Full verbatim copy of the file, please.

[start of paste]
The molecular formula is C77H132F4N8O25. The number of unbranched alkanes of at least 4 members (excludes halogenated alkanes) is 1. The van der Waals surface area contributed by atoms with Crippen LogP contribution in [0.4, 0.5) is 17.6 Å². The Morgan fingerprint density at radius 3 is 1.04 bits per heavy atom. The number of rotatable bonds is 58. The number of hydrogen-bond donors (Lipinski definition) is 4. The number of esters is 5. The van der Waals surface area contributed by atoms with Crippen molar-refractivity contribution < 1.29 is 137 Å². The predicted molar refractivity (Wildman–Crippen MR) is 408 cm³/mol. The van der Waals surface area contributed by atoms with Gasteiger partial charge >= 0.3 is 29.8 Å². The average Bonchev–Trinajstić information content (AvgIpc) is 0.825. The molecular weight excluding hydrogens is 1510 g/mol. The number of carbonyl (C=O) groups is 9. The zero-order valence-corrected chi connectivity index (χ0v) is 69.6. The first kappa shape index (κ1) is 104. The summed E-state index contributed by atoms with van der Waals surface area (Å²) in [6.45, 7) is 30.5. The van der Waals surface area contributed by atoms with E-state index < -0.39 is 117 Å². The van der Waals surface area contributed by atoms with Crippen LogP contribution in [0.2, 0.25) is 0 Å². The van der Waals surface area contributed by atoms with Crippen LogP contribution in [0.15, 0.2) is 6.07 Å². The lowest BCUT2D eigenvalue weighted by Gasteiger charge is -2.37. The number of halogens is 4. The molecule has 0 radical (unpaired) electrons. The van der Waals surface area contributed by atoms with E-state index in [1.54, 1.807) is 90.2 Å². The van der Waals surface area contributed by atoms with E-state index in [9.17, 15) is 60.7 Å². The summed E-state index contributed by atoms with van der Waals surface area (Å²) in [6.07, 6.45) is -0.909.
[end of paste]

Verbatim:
The molecular formula is C77H132F4N8O25. The number of unbranched alkanes of at least 4 members (excludes halogenated alkanes) is 1. The van der Waals surface area contributed by atoms with Crippen LogP contribution in [0.4, 0.5) is 17.6 Å². The Morgan fingerprint density at radius 3 is 1.04 bits per heavy atom. The number of rotatable bonds is 58. The number of hydrogen-bond donors (Lipinski definition) is 4. The number of esters is 5. The van der Waals surface area contributed by atoms with Crippen molar-refractivity contribution < 1.29 is 137 Å². The predicted molar refractivity (Wildman–Crippen MR) is 408 cm³/mol. The van der Waals surface area contributed by atoms with Gasteiger partial charge >= 0.3 is 29.8 Å². The average Bonchev–Trinajstić information content (AvgIpc) is 0.825. The molecular weight excluding hydrogens is 1510 g/mol. The number of carbonyl (C=O) groups is 9. The zero-order valence-corrected chi connectivity index (χ0v) is 69.6. The first kappa shape index (κ1) is 104. The summed E-state index contributed by atoms with van der Waals surface area (Å²) in [6.45, 7) is 30.5. The van der Waals surface area contributed by atoms with E-state index < -0.39 is 117 Å². The van der Waals surface area contributed by atoms with Crippen LogP contribution in [0.2, 0.25) is 0 Å². The van der Waals surface area contributed by atoms with Crippen LogP contribution in [0.15, 0.2) is 6.07 Å². The lowest BCUT2D eigenvalue weighted by Gasteiger charge is -2.37. The number of halogens is 4. The molecule has 0 radical (unpaired) electrons. The van der Waals surface area contributed by atoms with E-state index in [1.54, 1.807) is 90.2 Å². The van der Waals surface area contributed by atoms with E-state index in [9.17, 15) is 60.7 Å². The summed E-state index contributed by atoms with van der Waals surface area (Å²) in [6.07, 6.45) is -0.909.